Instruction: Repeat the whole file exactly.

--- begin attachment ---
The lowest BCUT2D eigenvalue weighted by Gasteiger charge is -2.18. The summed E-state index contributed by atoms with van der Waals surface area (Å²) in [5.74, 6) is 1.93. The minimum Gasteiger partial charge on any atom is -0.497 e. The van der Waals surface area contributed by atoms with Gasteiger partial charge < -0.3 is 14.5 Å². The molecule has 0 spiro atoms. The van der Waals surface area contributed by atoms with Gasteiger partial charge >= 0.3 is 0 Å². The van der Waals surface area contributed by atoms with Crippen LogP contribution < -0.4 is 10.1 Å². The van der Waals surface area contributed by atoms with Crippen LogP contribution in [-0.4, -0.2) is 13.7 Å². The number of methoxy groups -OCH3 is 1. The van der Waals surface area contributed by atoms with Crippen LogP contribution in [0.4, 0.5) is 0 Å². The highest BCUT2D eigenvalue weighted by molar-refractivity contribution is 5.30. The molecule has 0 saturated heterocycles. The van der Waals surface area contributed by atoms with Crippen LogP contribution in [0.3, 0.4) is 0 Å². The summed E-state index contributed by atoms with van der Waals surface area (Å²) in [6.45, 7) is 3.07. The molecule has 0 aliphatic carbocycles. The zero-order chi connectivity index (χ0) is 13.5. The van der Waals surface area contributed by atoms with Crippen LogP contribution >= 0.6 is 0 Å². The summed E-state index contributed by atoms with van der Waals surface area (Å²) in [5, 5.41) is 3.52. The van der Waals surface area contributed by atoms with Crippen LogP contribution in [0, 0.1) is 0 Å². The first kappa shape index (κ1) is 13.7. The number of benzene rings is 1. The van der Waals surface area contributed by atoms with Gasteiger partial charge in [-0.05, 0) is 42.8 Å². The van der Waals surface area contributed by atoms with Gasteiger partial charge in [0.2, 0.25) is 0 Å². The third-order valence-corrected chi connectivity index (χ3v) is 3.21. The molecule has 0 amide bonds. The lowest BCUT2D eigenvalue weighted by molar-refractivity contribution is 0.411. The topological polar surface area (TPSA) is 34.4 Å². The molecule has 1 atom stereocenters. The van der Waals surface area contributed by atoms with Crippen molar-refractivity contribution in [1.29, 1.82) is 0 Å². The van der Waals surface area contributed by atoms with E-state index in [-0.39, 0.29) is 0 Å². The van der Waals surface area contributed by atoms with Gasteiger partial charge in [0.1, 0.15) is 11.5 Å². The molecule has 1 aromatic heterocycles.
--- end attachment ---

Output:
The lowest BCUT2D eigenvalue weighted by Gasteiger charge is -2.18. The summed E-state index contributed by atoms with van der Waals surface area (Å²) in [5.74, 6) is 1.93. The minimum Gasteiger partial charge on any atom is -0.497 e. The van der Waals surface area contributed by atoms with Gasteiger partial charge < -0.3 is 14.5 Å². The molecule has 0 spiro atoms. The van der Waals surface area contributed by atoms with Gasteiger partial charge >= 0.3 is 0 Å². The van der Waals surface area contributed by atoms with Crippen LogP contribution < -0.4 is 10.1 Å². The van der Waals surface area contributed by atoms with Crippen LogP contribution in [-0.4, -0.2) is 13.7 Å². The number of methoxy groups -OCH3 is 1. The van der Waals surface area contributed by atoms with Crippen LogP contribution in [0.4, 0.5) is 0 Å². The highest BCUT2D eigenvalue weighted by molar-refractivity contribution is 5.30. The molecule has 0 saturated heterocycles. The van der Waals surface area contributed by atoms with Crippen LogP contribution in [0.3, 0.4) is 0 Å². The summed E-state index contributed by atoms with van der Waals surface area (Å²) in [6.45, 7) is 3.07. The molecule has 0 aliphatic carbocycles. The zero-order chi connectivity index (χ0) is 13.5. The van der Waals surface area contributed by atoms with Crippen LogP contribution >= 0.6 is 0 Å². The summed E-state index contributed by atoms with van der Waals surface area (Å²) in [5, 5.41) is 3.52. The van der Waals surface area contributed by atoms with Crippen LogP contribution in [0, 0.1) is 0 Å². The first kappa shape index (κ1) is 13.7. The number of benzene rings is 1. The van der Waals surface area contributed by atoms with Gasteiger partial charge in [-0.05, 0) is 42.8 Å². The van der Waals surface area contributed by atoms with Gasteiger partial charge in [0.2, 0.25) is 0 Å². The third-order valence-corrected chi connectivity index (χ3v) is 3.21. The molecule has 0 amide bonds. The lowest BCUT2D eigenvalue weighted by molar-refractivity contribution is 0.411. The topological polar surface area (TPSA) is 34.4 Å². The molecule has 1 atom stereocenters. The van der Waals surface area contributed by atoms with Crippen molar-refractivity contribution in [1.29, 1.82) is 0 Å². The van der Waals surface area contributed by atoms with E-state index in [-0.39, 0.29) is 0 Å². The van der Waals surface area contributed by atoms with Gasteiger partial charge in [0.1, 0.15) is 11.5 Å². The molecule has 1 aromatic heterocycles.